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Mouse hepatitis virus infection of the CNS: a model for defense, disease, and repair.

Frontiers in bioscience : a journal and virtual library | May 28, 2008 |

Schaumburg, Chris S | Held, Katherine S | Lane, Thomas E
Schaumburg, Chris S, Held, Katherine S, and Lane, Thomas E. "Mouse hepatitis virus infection of the CNS: a model for defense, disease, and repair." Frontiers in bioscience : a journal and virtual library 13. (2008): 4393-406. Web.

Abstract

Viral infection of the central nervous system (CNS) results in varied outcomes ranging from encephalitis, paralytic poliomyelitis or other serious cons ... em combats neuroinvasive viruses, and have identified molecular and cellular mechanisms contributing to chronic disease in persistently infected mice.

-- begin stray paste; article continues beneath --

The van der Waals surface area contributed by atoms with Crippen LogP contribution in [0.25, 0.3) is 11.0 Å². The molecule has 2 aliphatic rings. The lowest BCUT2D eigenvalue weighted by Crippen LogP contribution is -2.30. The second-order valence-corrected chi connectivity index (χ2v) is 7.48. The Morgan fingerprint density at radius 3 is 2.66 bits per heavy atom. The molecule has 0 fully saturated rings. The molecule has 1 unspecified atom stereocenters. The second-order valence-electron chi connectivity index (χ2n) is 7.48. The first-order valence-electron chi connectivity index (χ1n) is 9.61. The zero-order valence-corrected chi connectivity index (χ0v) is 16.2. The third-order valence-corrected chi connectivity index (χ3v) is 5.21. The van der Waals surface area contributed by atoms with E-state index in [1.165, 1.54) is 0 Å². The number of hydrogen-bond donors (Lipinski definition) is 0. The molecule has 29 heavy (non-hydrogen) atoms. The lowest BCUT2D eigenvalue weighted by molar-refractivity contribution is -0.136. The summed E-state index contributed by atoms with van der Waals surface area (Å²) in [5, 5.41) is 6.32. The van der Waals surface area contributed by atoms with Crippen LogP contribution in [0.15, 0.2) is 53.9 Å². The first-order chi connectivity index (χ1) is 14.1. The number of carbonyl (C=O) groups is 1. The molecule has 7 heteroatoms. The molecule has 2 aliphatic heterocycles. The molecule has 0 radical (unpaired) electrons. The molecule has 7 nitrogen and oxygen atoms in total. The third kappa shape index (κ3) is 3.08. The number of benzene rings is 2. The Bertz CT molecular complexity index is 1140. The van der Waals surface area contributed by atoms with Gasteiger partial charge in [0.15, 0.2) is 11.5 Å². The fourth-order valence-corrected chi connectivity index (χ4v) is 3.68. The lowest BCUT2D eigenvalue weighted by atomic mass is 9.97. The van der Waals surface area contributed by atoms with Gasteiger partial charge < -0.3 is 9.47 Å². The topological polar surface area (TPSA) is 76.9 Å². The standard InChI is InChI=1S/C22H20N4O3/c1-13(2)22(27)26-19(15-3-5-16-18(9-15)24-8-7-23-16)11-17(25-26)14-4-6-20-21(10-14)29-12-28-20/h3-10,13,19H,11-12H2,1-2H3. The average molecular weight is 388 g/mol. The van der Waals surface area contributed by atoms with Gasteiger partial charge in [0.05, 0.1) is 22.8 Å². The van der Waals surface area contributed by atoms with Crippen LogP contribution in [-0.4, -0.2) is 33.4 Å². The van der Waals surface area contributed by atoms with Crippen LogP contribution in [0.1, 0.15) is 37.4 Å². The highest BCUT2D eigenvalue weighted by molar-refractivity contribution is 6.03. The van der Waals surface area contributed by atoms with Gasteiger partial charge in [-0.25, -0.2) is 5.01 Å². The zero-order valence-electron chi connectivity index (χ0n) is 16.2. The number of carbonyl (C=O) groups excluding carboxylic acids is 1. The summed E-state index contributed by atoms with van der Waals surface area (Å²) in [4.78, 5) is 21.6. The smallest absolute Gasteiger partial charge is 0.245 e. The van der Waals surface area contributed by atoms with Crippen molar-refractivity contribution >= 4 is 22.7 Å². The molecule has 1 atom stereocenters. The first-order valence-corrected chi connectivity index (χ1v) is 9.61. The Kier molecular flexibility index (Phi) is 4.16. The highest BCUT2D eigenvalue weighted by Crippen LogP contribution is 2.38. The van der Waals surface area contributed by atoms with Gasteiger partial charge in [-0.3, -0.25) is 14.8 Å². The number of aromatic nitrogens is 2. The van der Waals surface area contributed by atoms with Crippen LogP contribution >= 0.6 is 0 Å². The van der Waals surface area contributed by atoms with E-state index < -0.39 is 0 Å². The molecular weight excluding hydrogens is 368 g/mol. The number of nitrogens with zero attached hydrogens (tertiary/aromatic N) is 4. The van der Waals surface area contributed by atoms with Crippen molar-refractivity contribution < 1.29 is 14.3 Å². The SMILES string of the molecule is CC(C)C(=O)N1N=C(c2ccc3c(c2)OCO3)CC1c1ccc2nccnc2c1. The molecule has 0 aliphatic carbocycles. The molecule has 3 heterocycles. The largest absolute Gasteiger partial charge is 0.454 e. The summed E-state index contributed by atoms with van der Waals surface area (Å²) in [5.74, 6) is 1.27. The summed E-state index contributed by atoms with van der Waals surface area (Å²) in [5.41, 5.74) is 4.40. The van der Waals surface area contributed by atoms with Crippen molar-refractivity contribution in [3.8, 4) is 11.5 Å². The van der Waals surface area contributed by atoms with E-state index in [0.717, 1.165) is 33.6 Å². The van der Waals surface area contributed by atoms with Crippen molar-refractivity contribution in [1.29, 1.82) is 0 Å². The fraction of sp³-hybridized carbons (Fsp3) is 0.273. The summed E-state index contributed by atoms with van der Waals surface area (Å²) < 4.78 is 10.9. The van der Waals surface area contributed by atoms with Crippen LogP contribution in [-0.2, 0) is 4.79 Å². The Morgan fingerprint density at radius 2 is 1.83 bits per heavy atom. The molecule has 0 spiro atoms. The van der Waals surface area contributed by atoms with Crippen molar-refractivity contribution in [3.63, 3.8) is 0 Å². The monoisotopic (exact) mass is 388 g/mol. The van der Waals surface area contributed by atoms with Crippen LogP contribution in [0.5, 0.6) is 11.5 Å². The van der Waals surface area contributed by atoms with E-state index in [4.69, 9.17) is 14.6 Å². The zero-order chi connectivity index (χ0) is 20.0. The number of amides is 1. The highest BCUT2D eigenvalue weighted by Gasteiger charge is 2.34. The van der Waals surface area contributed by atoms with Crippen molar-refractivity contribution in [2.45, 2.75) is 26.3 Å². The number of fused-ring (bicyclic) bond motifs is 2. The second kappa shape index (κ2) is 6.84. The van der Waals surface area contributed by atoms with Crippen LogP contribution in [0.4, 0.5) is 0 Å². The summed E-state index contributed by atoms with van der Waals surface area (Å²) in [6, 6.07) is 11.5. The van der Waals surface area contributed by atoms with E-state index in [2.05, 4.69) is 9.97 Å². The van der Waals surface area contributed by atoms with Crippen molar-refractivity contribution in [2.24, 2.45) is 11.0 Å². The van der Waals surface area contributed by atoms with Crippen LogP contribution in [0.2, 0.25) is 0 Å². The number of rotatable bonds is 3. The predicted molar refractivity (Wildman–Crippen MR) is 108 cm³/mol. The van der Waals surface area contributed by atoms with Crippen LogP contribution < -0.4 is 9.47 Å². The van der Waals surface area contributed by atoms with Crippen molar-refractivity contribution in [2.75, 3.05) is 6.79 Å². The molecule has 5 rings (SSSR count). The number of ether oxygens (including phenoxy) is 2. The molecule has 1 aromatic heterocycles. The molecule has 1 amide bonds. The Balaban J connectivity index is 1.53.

Viral infection of the central nervous system (CNS) results in varied outcomes ranging from encephalitis, paralytic poliomyelitis or other serious consequences. One of the principal factors that directs the outcome of infection is the localized innate immune response, which is proceeded by the adaptive immune response against the invading viral pathogen. The role of the immune system is to contain and control the spread of virus within the CNS, and paradoxically, this response may also be pathological. Studies with a neurotropic murine coronavirus, mouse hepatitis virus (MHV) have provided important insights into how the immune system combats neuroinvasive viruses, and have identified molecular and cellular mechanisms contributing to chronic disease in persistently infected mice.